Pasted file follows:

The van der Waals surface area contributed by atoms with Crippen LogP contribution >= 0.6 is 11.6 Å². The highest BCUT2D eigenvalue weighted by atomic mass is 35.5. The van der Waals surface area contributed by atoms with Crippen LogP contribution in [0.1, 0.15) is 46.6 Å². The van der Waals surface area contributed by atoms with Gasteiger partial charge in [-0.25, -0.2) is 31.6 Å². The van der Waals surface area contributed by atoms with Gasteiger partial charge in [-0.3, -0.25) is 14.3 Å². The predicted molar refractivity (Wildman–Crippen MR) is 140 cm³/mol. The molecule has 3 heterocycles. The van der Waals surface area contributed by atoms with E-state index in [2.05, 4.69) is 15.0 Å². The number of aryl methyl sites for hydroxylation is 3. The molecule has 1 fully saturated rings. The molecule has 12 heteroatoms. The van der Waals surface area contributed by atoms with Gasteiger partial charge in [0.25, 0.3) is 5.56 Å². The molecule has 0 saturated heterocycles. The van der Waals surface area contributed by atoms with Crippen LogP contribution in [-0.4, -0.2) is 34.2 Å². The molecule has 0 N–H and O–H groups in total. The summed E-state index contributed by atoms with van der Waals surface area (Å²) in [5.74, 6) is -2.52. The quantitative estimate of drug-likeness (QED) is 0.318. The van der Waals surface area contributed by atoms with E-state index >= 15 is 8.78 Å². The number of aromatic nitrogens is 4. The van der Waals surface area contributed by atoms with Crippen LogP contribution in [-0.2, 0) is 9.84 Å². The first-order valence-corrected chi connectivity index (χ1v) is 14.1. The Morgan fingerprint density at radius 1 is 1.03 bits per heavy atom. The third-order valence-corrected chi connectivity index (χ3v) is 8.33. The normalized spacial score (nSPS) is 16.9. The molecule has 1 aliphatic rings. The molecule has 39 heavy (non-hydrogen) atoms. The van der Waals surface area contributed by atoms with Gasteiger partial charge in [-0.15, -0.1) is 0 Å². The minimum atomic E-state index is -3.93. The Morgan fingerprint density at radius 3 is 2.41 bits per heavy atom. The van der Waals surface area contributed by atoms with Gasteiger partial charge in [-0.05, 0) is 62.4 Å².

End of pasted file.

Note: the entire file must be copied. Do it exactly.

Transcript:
The van der Waals surface area contributed by atoms with Crippen LogP contribution >= 0.6 is 11.6 Å². The highest BCUT2D eigenvalue weighted by atomic mass is 35.5. The van der Waals surface area contributed by atoms with Crippen LogP contribution in [0.1, 0.15) is 46.6 Å². The van der Waals surface area contributed by atoms with Gasteiger partial charge in [-0.25, -0.2) is 31.6 Å². The van der Waals surface area contributed by atoms with Gasteiger partial charge in [-0.3, -0.25) is 14.3 Å². The predicted molar refractivity (Wildman–Crippen MR) is 140 cm³/mol. The molecule has 3 heterocycles. The van der Waals surface area contributed by atoms with E-state index in [2.05, 4.69) is 15.0 Å². The number of aryl methyl sites for hydroxylation is 3. The molecule has 1 fully saturated rings. The molecule has 12 heteroatoms. The van der Waals surface area contributed by atoms with Gasteiger partial charge in [0.25, 0.3) is 5.56 Å². The molecule has 0 saturated heterocycles. The van der Waals surface area contributed by atoms with Crippen LogP contribution in [-0.4, -0.2) is 34.2 Å². The molecule has 0 N–H and O–H groups in total. The summed E-state index contributed by atoms with van der Waals surface area (Å²) in [5.74, 6) is -2.52. The quantitative estimate of drug-likeness (QED) is 0.318. The van der Waals surface area contributed by atoms with E-state index >= 15 is 8.78 Å². The number of aromatic nitrogens is 4. The van der Waals surface area contributed by atoms with Crippen LogP contribution in [-0.2, 0) is 9.84 Å². The first-order valence-corrected chi connectivity index (χ1v) is 14.1. The Morgan fingerprint density at radius 1 is 1.03 bits per heavy atom. The third-order valence-corrected chi connectivity index (χ3v) is 8.33. The normalized spacial score (nSPS) is 16.9. The molecule has 1 aliphatic rings. The molecule has 39 heavy (non-hydrogen) atoms. The van der Waals surface area contributed by atoms with Gasteiger partial charge in [-0.15, -0.1) is 0 Å². The minimum atomic E-state index is -3.93. The Morgan fingerprint density at radius 3 is 2.41 bits per heavy atom. The van der Waals surface area contributed by atoms with Gasteiger partial charge in [-0.05, 0) is 62.4 Å².